However, whenever a new layout or trend appears in the motorhome world, rivals are quick to copy, or to try to improve on the original. Chausson’s Export Manager, Pascal Lidôme, said he spotted the first competition a year or two ago but that, at the last NEC motorhome show (February 2020), few buyers were directly comparing the 640 with other models. He feels that this will remain “a very trendy layout” and has insisted that Chausson “still believes that the Smart Lounge – as in the 640 – will be a big seller.”
Now let’s see what the opposition marques have come up with…
We rewarded the Matrix Plus 600 DT with the award for ‘best coachbuilt without fixed bed (over £60k)’ in 2020, so clearly this is a serious competitor.
Much of its appeal centres on a lounge that sports a pair of long settees (1.66m and 1.36m) and swivel cab seats at the same level, sitting under a huge overcab sunroof (now 15% larger) for plenty of daylight.
The sofas are well proportioned for comfort and the interior of this Matrix, which has been comprehensively updated for 2021, has a very contemporary vibe. The new season model also has a double floor containing the utilities and creating a step-free living area, while the exterior is sharper than ever.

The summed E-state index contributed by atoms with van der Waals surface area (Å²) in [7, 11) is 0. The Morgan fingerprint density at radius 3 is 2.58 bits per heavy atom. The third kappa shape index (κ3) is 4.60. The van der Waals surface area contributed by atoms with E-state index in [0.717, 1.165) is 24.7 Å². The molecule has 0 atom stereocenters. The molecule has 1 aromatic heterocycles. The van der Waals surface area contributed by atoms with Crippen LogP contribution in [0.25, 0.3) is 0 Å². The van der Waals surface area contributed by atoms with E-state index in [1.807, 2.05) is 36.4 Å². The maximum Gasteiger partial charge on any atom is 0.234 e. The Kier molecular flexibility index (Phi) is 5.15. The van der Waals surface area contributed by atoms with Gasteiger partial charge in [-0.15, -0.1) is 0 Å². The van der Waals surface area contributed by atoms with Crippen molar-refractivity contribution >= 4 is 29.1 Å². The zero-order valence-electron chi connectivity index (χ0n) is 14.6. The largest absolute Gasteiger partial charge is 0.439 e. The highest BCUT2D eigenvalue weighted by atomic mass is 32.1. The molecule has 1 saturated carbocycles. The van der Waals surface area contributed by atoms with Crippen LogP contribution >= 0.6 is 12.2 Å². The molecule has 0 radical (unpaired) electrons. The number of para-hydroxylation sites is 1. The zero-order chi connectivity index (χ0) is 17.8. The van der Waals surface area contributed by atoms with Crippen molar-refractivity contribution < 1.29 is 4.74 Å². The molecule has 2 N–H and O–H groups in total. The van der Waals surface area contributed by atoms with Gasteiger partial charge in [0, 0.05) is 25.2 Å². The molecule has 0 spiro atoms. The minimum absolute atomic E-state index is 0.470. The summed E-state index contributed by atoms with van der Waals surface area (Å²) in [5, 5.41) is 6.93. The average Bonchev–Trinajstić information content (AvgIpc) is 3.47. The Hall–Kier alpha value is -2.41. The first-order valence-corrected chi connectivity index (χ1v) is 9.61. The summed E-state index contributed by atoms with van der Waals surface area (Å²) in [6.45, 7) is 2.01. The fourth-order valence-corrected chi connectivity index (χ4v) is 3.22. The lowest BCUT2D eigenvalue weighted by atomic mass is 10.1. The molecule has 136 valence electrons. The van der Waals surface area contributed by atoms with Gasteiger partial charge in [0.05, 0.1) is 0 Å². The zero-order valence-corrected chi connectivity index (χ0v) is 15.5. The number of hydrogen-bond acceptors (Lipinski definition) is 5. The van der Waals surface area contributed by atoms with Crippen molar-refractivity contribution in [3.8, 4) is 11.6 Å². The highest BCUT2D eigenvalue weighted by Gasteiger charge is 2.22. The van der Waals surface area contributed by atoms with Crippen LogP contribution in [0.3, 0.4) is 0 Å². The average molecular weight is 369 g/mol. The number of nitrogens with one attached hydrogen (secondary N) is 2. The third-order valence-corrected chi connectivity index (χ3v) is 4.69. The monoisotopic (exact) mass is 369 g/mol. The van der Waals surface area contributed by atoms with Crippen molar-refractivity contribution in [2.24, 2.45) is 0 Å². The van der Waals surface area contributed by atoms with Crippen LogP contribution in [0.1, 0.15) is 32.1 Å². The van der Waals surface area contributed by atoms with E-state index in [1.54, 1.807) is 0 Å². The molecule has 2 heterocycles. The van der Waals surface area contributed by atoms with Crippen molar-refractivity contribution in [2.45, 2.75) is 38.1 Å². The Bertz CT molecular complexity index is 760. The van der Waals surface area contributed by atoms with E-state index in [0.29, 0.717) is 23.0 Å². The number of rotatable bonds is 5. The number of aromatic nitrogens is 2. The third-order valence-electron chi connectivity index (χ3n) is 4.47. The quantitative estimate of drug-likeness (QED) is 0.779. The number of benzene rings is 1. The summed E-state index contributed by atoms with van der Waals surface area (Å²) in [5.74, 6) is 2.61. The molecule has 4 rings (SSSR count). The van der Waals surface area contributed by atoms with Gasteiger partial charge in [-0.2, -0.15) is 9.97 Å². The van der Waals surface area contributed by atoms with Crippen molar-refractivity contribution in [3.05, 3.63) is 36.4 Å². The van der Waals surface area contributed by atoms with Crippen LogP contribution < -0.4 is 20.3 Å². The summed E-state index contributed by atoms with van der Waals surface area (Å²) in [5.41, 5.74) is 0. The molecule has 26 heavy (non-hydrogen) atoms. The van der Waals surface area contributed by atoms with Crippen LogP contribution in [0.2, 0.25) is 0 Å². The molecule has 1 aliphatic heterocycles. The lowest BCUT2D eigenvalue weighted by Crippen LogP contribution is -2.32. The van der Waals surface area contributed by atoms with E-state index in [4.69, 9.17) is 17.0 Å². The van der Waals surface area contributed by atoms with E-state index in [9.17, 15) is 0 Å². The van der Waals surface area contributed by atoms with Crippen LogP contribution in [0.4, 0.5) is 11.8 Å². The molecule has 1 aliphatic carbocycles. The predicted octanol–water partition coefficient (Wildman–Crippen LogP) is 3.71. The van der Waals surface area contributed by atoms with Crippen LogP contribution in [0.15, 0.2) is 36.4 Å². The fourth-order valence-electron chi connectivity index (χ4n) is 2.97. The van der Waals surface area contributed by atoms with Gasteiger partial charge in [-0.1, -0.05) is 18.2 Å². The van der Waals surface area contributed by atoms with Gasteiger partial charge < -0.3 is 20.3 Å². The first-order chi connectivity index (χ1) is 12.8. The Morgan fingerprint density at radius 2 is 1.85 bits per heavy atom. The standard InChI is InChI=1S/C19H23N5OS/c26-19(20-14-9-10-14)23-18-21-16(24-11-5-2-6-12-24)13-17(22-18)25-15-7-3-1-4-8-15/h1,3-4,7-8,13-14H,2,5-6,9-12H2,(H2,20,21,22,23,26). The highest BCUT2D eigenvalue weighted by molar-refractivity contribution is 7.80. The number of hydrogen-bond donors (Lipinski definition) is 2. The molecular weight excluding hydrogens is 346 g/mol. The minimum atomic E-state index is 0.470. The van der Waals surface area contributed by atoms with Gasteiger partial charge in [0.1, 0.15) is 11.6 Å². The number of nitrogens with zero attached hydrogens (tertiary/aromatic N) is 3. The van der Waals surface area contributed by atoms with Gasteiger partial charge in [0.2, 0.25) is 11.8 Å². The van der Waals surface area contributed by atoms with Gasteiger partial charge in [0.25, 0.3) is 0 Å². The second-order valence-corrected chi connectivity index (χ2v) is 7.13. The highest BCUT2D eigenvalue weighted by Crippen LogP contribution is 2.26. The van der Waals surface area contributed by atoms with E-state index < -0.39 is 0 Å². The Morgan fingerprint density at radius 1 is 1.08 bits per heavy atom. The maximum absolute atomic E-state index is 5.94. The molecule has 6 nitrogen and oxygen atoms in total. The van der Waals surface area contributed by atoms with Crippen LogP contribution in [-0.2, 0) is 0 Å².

As with its key rivals, the Adria is equally impressive at the back end, where the palatial washroom includes a plinth-type washbasin, a separate shower and massive wardrobe with his and hers drawers in addition to the lengthy hanging rail. Under here, the garage has twin access doors and 1.17m headroom (up to 2.22m on the nearside).
Even the kitchen has everything you’d expect – plus more worktop than you’d anticipate. An oven/grill is standard and so is a 167-litre fridge/freezer. Finally, of course, there’s the electric drop-down bed that comes down to seat height.
There are cheaper options – the 600 DT is £58,900 plus £3,060 for the inevitable Luxury Pack and a further £1,820 for Pack 1 (including cab air-conditioning) – but this Slovenian motorhome should be on your shortlist if you can stretch to it. It’s probably the most stylish and prestigious option here.